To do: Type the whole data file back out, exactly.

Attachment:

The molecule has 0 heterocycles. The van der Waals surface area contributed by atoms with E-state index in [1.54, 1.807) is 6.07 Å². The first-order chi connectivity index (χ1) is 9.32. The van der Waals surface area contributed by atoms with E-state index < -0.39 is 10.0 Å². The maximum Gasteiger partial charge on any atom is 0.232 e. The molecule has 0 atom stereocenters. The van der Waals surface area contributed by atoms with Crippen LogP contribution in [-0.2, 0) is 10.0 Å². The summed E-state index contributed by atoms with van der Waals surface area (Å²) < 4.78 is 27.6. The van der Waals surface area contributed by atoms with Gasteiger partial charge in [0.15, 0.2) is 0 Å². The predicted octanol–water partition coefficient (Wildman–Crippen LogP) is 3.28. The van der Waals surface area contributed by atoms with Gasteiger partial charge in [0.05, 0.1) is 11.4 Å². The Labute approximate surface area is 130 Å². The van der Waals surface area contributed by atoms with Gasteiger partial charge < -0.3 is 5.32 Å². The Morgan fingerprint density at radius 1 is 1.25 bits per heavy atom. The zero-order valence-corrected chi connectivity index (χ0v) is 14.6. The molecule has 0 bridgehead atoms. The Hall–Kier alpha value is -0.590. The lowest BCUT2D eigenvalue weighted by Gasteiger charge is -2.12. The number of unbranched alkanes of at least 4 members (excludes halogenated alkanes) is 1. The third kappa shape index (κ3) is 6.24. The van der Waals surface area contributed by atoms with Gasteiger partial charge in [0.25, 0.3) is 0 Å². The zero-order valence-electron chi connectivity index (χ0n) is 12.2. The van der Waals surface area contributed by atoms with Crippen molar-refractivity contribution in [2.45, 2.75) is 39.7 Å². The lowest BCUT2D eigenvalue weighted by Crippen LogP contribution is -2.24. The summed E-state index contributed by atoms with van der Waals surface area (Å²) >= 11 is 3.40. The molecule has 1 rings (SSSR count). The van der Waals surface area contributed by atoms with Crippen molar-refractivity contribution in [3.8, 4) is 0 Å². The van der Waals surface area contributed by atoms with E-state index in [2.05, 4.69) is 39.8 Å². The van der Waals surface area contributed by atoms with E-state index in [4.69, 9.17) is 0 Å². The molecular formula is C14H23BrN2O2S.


The molecule has 0 heterocycles. The van der Waals surface area contributed by atoms with E-state index in [1.54, 1.807) is 6.07 Å². The first-order chi connectivity index (χ1) is 9.32. The van der Waals surface area contributed by atoms with E-state index < -0.39 is 10.0 Å². The maximum Gasteiger partial charge on any atom is 0.232 e. The molecule has 0 atom stereocenters. The van der Waals surface area contributed by atoms with Crippen LogP contribution in [-0.2, 0) is 10.0 Å². The summed E-state index contributed by atoms with van der Waals surface area (Å²) < 4.78 is 27.6. The van der Waals surface area contributed by atoms with Gasteiger partial charge in [0.15, 0.2) is 0 Å². The predicted octanol–water partition coefficient (Wildman–Crippen LogP) is 3.28. The van der Waals surface area contributed by atoms with Gasteiger partial charge in [0.05, 0.1) is 11.4 Å². The Labute approximate surface area is 130 Å². The van der Waals surface area contributed by atoms with Gasteiger partial charge < -0.3 is 5.32 Å². The Morgan fingerprint density at radius 1 is 1.25 bits per heavy atom. The zero-order valence-corrected chi connectivity index (χ0v) is 14.6. The molecule has 0 bridgehead atoms. The Hall–Kier alpha value is -0.590. The lowest BCUT2D eigenvalue weighted by Gasteiger charge is -2.12. The number of unbranched alkanes of at least 4 members (excludes halogenated alkanes) is 1. The third kappa shape index (κ3) is 6.24. The van der Waals surface area contributed by atoms with Gasteiger partial charge in [0.25, 0.3) is 0 Å². The zero-order valence-electron chi connectivity index (χ0n) is 12.2. The van der Waals surface area contributed by atoms with Crippen molar-refractivity contribution in [2.45, 2.75) is 39.7 Å². The lowest BCUT2D eigenvalue weighted by Crippen LogP contribution is -2.24. The summed E-state index contributed by atoms with van der Waals surface area (Å²) >= 11 is 3.40. The molecule has 1 rings (SSSR count). The van der Waals surface area contributed by atoms with Crippen molar-refractivity contribution in [3.8, 4) is 0 Å². The van der Waals surface area contributed by atoms with E-state index in [2.05, 4.69) is 39.8 Å². The van der Waals surface area contributed by atoms with E-state index in [4.69, 9.17) is 0 Å². The molecular formula is C14H23BrN2O2S.